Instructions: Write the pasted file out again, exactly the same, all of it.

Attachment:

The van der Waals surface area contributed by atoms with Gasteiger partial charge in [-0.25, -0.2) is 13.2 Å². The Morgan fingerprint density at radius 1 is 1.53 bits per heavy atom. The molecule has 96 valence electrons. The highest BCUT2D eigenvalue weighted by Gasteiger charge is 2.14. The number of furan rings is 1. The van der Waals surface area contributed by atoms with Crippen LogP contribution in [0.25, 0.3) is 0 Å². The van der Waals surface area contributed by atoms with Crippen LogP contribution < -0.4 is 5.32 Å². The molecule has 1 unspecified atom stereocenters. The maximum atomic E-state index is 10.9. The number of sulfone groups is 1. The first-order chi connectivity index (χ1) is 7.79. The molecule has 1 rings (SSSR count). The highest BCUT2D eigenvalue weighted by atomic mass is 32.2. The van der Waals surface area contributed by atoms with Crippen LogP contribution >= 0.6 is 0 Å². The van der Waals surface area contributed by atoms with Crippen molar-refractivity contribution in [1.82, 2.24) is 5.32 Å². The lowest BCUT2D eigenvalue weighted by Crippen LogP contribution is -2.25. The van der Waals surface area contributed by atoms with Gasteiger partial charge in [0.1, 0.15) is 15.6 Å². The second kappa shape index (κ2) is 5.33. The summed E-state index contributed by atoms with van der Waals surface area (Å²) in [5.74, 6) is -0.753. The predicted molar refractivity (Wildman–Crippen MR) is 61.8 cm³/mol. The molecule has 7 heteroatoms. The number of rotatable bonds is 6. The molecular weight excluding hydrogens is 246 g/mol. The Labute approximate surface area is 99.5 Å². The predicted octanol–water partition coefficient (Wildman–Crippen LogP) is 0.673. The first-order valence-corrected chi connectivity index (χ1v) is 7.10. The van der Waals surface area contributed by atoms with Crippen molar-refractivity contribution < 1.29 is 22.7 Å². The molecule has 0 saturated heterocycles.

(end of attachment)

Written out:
The van der Waals surface area contributed by atoms with Gasteiger partial charge in [-0.25, -0.2) is 13.2 Å². The Morgan fingerprint density at radius 1 is 1.53 bits per heavy atom. The molecule has 96 valence electrons. The highest BCUT2D eigenvalue weighted by Gasteiger charge is 2.14. The number of furan rings is 1. The van der Waals surface area contributed by atoms with Crippen LogP contribution in [0.25, 0.3) is 0 Å². The van der Waals surface area contributed by atoms with Crippen LogP contribution < -0.4 is 5.32 Å². The molecule has 1 unspecified atom stereocenters. The maximum atomic E-state index is 10.9. The number of sulfone groups is 1. The first-order chi connectivity index (χ1) is 7.79. The molecule has 1 rings (SSSR count). The highest BCUT2D eigenvalue weighted by atomic mass is 32.2. The van der Waals surface area contributed by atoms with Crippen LogP contribution >= 0.6 is 0 Å². The van der Waals surface area contributed by atoms with Crippen molar-refractivity contribution in [1.82, 2.24) is 5.32 Å². The lowest BCUT2D eigenvalue weighted by Crippen LogP contribution is -2.25. The van der Waals surface area contributed by atoms with Gasteiger partial charge in [0.1, 0.15) is 15.6 Å². The second kappa shape index (κ2) is 5.33. The summed E-state index contributed by atoms with van der Waals surface area (Å²) in [5.74, 6) is -0.753. The predicted molar refractivity (Wildman–Crippen MR) is 61.8 cm³/mol. The molecule has 7 heteroatoms. The number of rotatable bonds is 6. The molecular weight excluding hydrogens is 246 g/mol. The Labute approximate surface area is 99.5 Å². The predicted octanol–water partition coefficient (Wildman–Crippen LogP) is 0.673. The first-order valence-corrected chi connectivity index (χ1v) is 7.10. The van der Waals surface area contributed by atoms with Crippen molar-refractivity contribution < 1.29 is 22.7 Å². The molecule has 0 saturated heterocycles.